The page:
Jarle Aase


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What is gRPC anyway?

I'm not attempting a general introduction to gRPC. See the links at the end of this page if you need to catch up ;)

So, what is gRPC? In my opinion, it's an internal project at Google that is released to the public as open source, but without proper documentation for advanced use. It's relatively simple to create a Proof of Concept project in C++ or Python (the two languages I have used with gRPC recently) - but when you wander into the "Bay of Asynchronous Requests", it's not in any way obvious what to do. Lets be clear about this: Using gRPC with C++ for production grade code is hard. It takes time to understand how Googles engineers envision that the generated server interfaces and client side stubs will be used. It takes time to set up a project with CMake to correctly generate the C++ files. It takes considerable efforts if you need to automatically build the protobuf and gRPC libraries and utilities yourself. I'll not touch the latter in this blog-series, but use the libraries and utilities that is available from my Linux distributions (I use Debian and Kubuntu).

From a C++ perspective, the async API's provide a solid foundation to implement formidable servers to handle gRPC clients. Google has prioritized high performance over type safety and C++ best practices. That's an understandable approach. I assume that they use gRPC in their massive server infrastructure. Electric power is expensive, and instructions saved in very hot paths in their server applications will add up to significant savings. Using the async interfaces is however hard. This is especially true for the legacy async interface that most people are probably still using. Each RPC (Remote Procedure Call) require lots of boilerplate code. Again, this makes sense for Google who has lots of programmers, and probably a large number of experts on gRPC. I would not be surprised to learn about internal tools that can generate most, if not all of the boilerplate code.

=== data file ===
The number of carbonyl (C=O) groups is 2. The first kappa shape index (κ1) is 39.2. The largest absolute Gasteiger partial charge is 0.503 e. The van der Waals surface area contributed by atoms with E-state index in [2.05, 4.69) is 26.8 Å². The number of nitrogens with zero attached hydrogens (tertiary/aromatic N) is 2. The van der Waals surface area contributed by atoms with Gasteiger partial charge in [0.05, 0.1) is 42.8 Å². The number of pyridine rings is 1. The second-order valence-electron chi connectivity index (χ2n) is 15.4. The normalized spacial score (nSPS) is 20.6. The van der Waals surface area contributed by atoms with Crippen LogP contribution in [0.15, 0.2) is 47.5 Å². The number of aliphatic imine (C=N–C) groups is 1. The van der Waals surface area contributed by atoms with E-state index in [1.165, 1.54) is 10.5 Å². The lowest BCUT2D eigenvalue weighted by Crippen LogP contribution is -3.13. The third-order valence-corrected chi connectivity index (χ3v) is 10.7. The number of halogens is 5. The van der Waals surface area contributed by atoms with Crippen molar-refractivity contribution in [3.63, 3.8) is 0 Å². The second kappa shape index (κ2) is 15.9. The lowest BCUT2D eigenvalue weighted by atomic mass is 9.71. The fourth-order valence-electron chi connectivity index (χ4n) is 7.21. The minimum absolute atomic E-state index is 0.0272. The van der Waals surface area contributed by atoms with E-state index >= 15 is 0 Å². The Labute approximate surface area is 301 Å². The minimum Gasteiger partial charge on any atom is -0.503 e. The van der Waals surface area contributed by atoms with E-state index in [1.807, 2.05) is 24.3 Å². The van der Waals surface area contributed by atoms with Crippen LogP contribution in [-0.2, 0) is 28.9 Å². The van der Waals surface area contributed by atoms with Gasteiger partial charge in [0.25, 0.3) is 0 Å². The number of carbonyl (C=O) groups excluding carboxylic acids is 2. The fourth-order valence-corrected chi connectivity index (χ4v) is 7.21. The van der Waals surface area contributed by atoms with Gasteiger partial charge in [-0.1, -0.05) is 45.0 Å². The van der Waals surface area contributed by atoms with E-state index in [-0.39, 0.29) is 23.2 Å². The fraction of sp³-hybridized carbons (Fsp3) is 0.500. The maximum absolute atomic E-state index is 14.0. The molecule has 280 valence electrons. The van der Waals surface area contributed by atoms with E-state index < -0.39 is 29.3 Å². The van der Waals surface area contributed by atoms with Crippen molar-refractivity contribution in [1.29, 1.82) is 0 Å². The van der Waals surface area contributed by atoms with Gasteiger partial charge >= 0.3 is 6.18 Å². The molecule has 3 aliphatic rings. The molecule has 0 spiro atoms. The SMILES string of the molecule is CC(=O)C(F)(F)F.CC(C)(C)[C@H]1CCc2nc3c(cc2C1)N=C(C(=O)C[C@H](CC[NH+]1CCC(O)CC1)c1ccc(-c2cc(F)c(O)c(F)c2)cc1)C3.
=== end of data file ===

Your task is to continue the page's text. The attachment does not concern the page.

What are the cons and pros with the legacy async interface?



What are the cons and pros with the newer async callback interface?



Tools and requirements

I will be using CMake and C++ 20. I test my code with g++ 12 and 13, and clang 15. In addition to protobuf and grpc, I will use a recent version of the boost libraries. For logging, I use a header-only log library, logfault, that is handled automatically by CMake.

CMake and gRPC

CMake can deal with the code-generation from .proto files required to use gRPC in your project. I have found it useful to create a static library for the protobuf and gRPC details, and just add that to the dependencies of my other libraries and/or executables.


 1project(proto LANGUAGES CXX)
 5find_package(gRPC CONFIG REQUIRED)
 6set(GRPC_LIB gRPC::grpc gRPC::grpc++)
 9message("   using PROTO_FILES: ${PROTO_FILES}")
13    PUBLIC
14        $<BUILD_INTERFACE:protobuf::libprotobuf>
18target_include_directories(proto PUBLIC ${CMAKE_CURRENT_BINARY_DIR})
19get_target_property(grpc_cpp_plugin_location gRPC::grpc_cpp_plugin LOCATION)
20protobuf_generate(TARGET ${PROJECT_NAME} LANGUAGE cpp)
21protobuf_generate(TARGET ${PROJECT_NAME} LANGUAGE grpc GENERATE_EXTENSIONS .grpc.pb.h PLUGIN "protoc-gen-grpc=${grpc_cpp_plugin_location}")

The latest version of this example is here:

Then, when you make something that use the gRPC stuff, just mention proto in that projects CMakeLists.txt:

2    proto
3    ...
4    )

gRPC general information

Some things to read, if you are unfamiliar with gRPC.

Official info and tutorials from the gRPC team:

Other relevant links: